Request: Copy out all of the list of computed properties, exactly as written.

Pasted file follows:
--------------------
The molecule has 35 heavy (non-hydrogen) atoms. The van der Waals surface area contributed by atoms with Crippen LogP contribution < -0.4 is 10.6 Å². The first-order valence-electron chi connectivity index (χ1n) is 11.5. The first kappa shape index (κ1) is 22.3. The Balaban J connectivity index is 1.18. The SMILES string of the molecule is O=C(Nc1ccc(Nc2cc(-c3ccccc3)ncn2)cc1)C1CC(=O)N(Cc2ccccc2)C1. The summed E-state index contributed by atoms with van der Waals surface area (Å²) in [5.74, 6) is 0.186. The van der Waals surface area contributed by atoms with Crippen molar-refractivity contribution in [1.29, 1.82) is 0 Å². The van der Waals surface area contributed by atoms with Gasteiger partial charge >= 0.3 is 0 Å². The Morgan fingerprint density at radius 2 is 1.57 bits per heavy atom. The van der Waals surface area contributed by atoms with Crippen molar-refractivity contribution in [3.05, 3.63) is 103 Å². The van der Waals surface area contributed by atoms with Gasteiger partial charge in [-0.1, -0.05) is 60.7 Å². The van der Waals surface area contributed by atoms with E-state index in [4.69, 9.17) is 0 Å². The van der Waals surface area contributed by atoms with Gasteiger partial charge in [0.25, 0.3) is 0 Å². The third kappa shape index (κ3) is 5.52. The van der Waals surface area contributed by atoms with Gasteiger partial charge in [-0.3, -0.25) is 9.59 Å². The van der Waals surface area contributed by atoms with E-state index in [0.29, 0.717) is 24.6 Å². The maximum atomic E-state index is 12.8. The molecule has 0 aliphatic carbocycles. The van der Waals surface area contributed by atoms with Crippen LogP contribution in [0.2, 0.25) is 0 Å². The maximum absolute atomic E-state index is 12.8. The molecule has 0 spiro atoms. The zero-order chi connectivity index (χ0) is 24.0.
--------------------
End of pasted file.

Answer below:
The molecule has 35 heavy (non-hydrogen) atoms. The van der Waals surface area contributed by atoms with Crippen LogP contribution < -0.4 is 10.6 Å². The first-order valence-electron chi connectivity index (χ1n) is 11.5. The first kappa shape index (κ1) is 22.3. The Balaban J connectivity index is 1.18. The SMILES string of the molecule is O=C(Nc1ccc(Nc2cc(-c3ccccc3)ncn2)cc1)C1CC(=O)N(Cc2ccccc2)C1. The summed E-state index contributed by atoms with van der Waals surface area (Å²) in [5.74, 6) is 0.186. The van der Waals surface area contributed by atoms with Crippen molar-refractivity contribution in [1.29, 1.82) is 0 Å². The van der Waals surface area contributed by atoms with Gasteiger partial charge >= 0.3 is 0 Å². The Morgan fingerprint density at radius 2 is 1.57 bits per heavy atom. The van der Waals surface area contributed by atoms with Crippen molar-refractivity contribution in [3.05, 3.63) is 103 Å². The van der Waals surface area contributed by atoms with Gasteiger partial charge in [-0.1, -0.05) is 60.7 Å². The van der Waals surface area contributed by atoms with E-state index in [4.69, 9.17) is 0 Å². The van der Waals surface area contributed by atoms with Gasteiger partial charge in [0.25, 0.3) is 0 Å². The third kappa shape index (κ3) is 5.52. The van der Waals surface area contributed by atoms with Gasteiger partial charge in [-0.3, -0.25) is 9.59 Å². The van der Waals surface area contributed by atoms with E-state index in [0.29, 0.717) is 24.6 Å². The maximum atomic E-state index is 12.8. The molecule has 0 aliphatic carbocycles. The van der Waals surface area contributed by atoms with Crippen LogP contribution in [0.2, 0.25) is 0 Å². The maximum absolute atomic E-state index is 12.8. The molecule has 0 spiro atoms. The zero-order chi connectivity index (χ0) is 24.0.